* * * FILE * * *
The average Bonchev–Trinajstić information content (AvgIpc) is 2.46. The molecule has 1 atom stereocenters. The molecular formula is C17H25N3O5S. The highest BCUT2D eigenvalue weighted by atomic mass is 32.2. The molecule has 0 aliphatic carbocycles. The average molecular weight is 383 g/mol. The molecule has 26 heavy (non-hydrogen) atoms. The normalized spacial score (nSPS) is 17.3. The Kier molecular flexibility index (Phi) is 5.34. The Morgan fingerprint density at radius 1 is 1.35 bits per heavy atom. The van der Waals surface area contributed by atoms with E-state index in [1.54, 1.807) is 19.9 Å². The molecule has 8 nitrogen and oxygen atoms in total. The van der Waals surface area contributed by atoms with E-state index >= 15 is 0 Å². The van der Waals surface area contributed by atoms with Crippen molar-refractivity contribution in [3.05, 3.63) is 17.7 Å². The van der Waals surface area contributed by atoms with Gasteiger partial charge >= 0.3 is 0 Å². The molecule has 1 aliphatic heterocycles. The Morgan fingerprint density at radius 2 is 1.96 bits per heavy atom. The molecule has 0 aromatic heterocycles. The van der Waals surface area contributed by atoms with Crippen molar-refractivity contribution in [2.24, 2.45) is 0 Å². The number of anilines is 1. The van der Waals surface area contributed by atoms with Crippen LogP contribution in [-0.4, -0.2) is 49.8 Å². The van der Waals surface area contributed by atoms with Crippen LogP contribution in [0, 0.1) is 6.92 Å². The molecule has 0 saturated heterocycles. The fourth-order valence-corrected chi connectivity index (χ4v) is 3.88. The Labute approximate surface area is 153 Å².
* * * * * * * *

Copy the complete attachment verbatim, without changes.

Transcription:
The average Bonchev–Trinajstić information content (AvgIpc) is 2.46. The molecule has 1 atom stereocenters. The molecular formula is C17H25N3O5S. The highest BCUT2D eigenvalue weighted by atomic mass is 32.2. The molecule has 0 aliphatic carbocycles. The average molecular weight is 383 g/mol. The molecule has 26 heavy (non-hydrogen) atoms. The normalized spacial score (nSPS) is 17.3. The Kier molecular flexibility index (Phi) is 5.34. The Morgan fingerprint density at radius 1 is 1.35 bits per heavy atom. The van der Waals surface area contributed by atoms with E-state index in [1.54, 1.807) is 19.9 Å². The molecule has 8 nitrogen and oxygen atoms in total. The van der Waals surface area contributed by atoms with E-state index >= 15 is 0 Å². The van der Waals surface area contributed by atoms with Crippen molar-refractivity contribution in [3.05, 3.63) is 17.7 Å². The van der Waals surface area contributed by atoms with Gasteiger partial charge >= 0.3 is 0 Å². The molecule has 1 aliphatic heterocycles. The Morgan fingerprint density at radius 2 is 1.96 bits per heavy atom. The molecule has 0 aromatic heterocycles. The van der Waals surface area contributed by atoms with Crippen molar-refractivity contribution in [2.24, 2.45) is 0 Å². The number of anilines is 1. The van der Waals surface area contributed by atoms with Crippen LogP contribution in [-0.4, -0.2) is 49.8 Å². The van der Waals surface area contributed by atoms with Crippen LogP contribution in [0, 0.1) is 6.92 Å². The molecule has 0 saturated heterocycles. The fourth-order valence-corrected chi connectivity index (χ4v) is 3.88. The Labute approximate surface area is 153 Å².